Updated Chiefs depth chart: offense

KANSAS CITY, Mo. -- The Kansas City Chiefs can still add a player or two of substance to their roster before the start of training camp in July. The chances are just as good that their roster as it stands now will the one they bring to training camp in July.

Did they get better? Did the Chiefs close the gap with the four-time defending AFC West champion Denver Broncos?

"I do think we’re better," general manager John Dorsey said. "As we go into (training camp) now, I think we have a team we can compete (with). We can compete in the AFC West.

"We’ve created depth and we’ve created competition at roster spots. Everybody is going to feel good in the National Football League, but you know what? I feel pretty good, too. I think these young guys that we brought in here from the draft as well as the unrestricted free agent guys, they’re going to add what we’ve already built off of. That’s what you get excited about."

Let’s take a look at the Chiefs’ depth chart, going two- or three-deep as appropriate, as it stands. We’ll start with the offense here and continue with the defense in a subsequent post.

Quarterback: Alex Smith, Chase Daniel, Aaron Murray. This is how the Chiefs went through last season, so there will be no changes unless Terrelle Pryor can force his way in. It’s tempting to say Smith will be better because of the addition of wide receiver Jeremy Maclin. But it doesn’t always work out that way. Better or wose than 2014? Even.

Running back: Jamaal Charles, Knile Davis, De'Anthony Thomas. The Chiefs kept their hand here as well. Charles went through the 2014 season with one nagging injury after another. They need him healthy, because Davis isn’t as complete of a player and Thomas is too small to be much more than a gimmick. Better or worse than 2014? Even.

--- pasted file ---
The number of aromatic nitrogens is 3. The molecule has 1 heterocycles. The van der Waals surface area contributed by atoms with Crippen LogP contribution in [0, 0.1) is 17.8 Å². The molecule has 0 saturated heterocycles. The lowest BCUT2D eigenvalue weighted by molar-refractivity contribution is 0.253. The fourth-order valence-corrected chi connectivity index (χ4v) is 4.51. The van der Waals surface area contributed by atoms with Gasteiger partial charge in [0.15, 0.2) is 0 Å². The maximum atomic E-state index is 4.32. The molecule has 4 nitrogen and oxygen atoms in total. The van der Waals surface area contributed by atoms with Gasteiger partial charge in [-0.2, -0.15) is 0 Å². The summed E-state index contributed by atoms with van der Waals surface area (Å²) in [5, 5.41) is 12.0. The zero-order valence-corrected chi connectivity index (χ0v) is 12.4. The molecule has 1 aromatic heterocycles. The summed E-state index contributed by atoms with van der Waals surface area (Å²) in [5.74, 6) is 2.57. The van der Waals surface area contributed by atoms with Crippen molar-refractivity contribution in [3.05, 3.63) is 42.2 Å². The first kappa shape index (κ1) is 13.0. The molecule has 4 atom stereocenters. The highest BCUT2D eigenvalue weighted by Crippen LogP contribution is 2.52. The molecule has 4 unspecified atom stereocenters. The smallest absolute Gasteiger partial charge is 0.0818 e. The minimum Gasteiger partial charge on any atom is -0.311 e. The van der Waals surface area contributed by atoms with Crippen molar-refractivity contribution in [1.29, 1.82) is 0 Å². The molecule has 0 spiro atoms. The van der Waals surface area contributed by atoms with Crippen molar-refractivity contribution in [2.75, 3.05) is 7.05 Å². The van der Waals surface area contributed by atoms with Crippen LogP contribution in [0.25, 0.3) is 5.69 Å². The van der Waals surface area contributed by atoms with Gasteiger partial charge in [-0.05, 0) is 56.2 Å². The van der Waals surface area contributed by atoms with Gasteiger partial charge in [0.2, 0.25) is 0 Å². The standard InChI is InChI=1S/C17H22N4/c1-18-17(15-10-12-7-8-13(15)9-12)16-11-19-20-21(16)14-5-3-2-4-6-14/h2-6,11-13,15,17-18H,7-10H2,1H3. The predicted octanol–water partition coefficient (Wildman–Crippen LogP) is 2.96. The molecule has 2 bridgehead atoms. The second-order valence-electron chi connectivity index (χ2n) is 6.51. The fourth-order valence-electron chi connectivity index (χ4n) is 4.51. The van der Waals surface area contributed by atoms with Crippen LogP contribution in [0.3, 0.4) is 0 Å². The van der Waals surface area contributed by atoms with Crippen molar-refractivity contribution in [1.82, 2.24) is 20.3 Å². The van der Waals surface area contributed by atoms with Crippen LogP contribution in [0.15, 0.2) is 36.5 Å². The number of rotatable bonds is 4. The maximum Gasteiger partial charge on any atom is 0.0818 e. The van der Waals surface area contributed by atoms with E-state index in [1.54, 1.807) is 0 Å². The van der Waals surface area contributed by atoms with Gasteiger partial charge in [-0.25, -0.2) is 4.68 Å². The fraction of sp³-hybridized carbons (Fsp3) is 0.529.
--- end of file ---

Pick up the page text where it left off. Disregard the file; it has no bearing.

Wide receiver 1: Maclin, Da'Rick Rogers. Maclin is a huge improvement at this point of their respective careers than Dwayne Bowe, their former No. 1 receiver. He had better be, because Maclin was the only major add to these positions. Better or worse than 2014? Better.

Wide receiver 2: Albert Wilson, Chris Conley. The Chiefs think a lot of Wilson, who came on toward the end of last season, when he was an undrafted rookie. He’s fast and is a better option than either of the two players he replaced last season -- Donnie Avery and A.J. Jenkins. Better or worse than 2014? Better.

Slot receiver: Jason Avant, De'Anthony Thomas, Junior Hemingway. Avant was a nice find for the Chiefs late last season, but he recently turned 32. The Chiefs need to figure out a way to make the speedy Thomas more effective. Better or worse than 2014? Even.

Tight end: Travis Kelce, Demetrius Harris, James O'Shaughnessy. Now that he’s a starter and a full-time player, Kelce should be able to give the Chiefs even more than he did last season. The Chiefs might still miss the steady play of Anthony Fasano. Better or worse than 2014? Even.

Left tackle: Eric Fisher, Donald Stephenson. The Chiefs need Fisher to play more like the No. 1 overall pick that he was in 2013. Maybe an offseason free from injury concerns and rehab is helping. Better or worse than 2014? Even.

Left guard: Ben Grubbs, Laurent Duvernay-Tardif. Grubbs, acquired in a trade with New Orleans, is a former Pro Bowler and can make a big difference if he’s healthy. This spot was dismal for the Chiefs last season, mostly with Mike McGlynn. Better or worse than 2014? Better.

Center: Mitch Morse, Eric Kush. Whether it’s the rookie Morse or Kush winning the job, the Chiefs can’t expect to be as good here as they were last season with Rodney Hudson. Better or worse than 2014? Worse.

Right guard: Paul Fanaika, Zach Fulton. The Chiefs weren’t very good last season at this spot, where Fulton started as a rookie. But Fanaika might not be much of an improvement. Better or worse than 2014? Even.

Right tackle: Stephenson, Jeff Allen. This competition should be interesting, but that doesn’t mean either will play better than last year’s starter, Ryan Harris. Better or worse than 2014? Even.